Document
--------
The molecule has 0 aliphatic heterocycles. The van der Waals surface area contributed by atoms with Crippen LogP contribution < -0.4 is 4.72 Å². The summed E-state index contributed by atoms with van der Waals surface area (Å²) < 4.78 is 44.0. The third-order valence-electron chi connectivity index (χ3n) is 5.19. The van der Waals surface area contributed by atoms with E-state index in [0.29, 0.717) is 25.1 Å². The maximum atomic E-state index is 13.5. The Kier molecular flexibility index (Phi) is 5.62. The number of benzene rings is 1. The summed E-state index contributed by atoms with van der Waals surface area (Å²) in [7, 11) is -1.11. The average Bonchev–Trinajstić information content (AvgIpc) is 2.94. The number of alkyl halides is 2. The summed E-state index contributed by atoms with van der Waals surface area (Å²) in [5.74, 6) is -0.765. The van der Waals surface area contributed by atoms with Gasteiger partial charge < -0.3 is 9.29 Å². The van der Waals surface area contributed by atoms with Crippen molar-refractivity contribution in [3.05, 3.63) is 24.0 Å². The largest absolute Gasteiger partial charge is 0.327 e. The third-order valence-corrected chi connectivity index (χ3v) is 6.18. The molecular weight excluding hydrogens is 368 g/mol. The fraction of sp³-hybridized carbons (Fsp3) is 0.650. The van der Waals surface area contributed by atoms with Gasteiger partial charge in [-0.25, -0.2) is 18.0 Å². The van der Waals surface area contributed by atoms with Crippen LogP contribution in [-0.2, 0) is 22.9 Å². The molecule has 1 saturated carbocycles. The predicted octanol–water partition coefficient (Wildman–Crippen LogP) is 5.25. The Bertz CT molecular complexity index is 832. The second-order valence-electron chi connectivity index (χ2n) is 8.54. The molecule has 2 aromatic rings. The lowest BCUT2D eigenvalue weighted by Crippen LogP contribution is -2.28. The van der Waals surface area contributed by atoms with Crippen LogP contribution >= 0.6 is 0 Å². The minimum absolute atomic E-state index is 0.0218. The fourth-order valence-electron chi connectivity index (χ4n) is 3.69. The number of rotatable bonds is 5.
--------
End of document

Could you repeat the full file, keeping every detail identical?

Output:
The molecule has 0 aliphatic heterocycles. The van der Waals surface area contributed by atoms with Crippen LogP contribution < -0.4 is 4.72 Å². The summed E-state index contributed by atoms with van der Waals surface area (Å²) < 4.78 is 44.0. The third-order valence-electron chi connectivity index (χ3n) is 5.19. The van der Waals surface area contributed by atoms with E-state index in [0.29, 0.717) is 25.1 Å². The maximum atomic E-state index is 13.5. The Kier molecular flexibility index (Phi) is 5.62. The number of benzene rings is 1. The summed E-state index contributed by atoms with van der Waals surface area (Å²) in [7, 11) is -1.11. The average Bonchev–Trinajstić information content (AvgIpc) is 2.94. The number of alkyl halides is 2. The summed E-state index contributed by atoms with van der Waals surface area (Å²) in [5.74, 6) is -0.765. The van der Waals surface area contributed by atoms with Gasteiger partial charge < -0.3 is 9.29 Å². The van der Waals surface area contributed by atoms with Crippen molar-refractivity contribution in [3.05, 3.63) is 24.0 Å². The largest absolute Gasteiger partial charge is 0.327 e. The third-order valence-corrected chi connectivity index (χ3v) is 6.18. The molecular weight excluding hydrogens is 368 g/mol. The fraction of sp³-hybridized carbons (Fsp3) is 0.650. The van der Waals surface area contributed by atoms with Gasteiger partial charge in [-0.25, -0.2) is 18.0 Å². The van der Waals surface area contributed by atoms with Crippen LogP contribution in [-0.2, 0) is 22.9 Å². The molecule has 1 saturated carbocycles. The predicted octanol–water partition coefficient (Wildman–Crippen LogP) is 5.25. The Bertz CT molecular complexity index is 832. The second-order valence-electron chi connectivity index (χ2n) is 8.54. The molecule has 2 aromatic rings. The lowest BCUT2D eigenvalue weighted by Crippen LogP contribution is -2.28. The van der Waals surface area contributed by atoms with Crippen LogP contribution >= 0.6 is 0 Å². The minimum absolute atomic E-state index is 0.0218. The fourth-order valence-electron chi connectivity index (χ4n) is 3.69. The number of rotatable bonds is 5.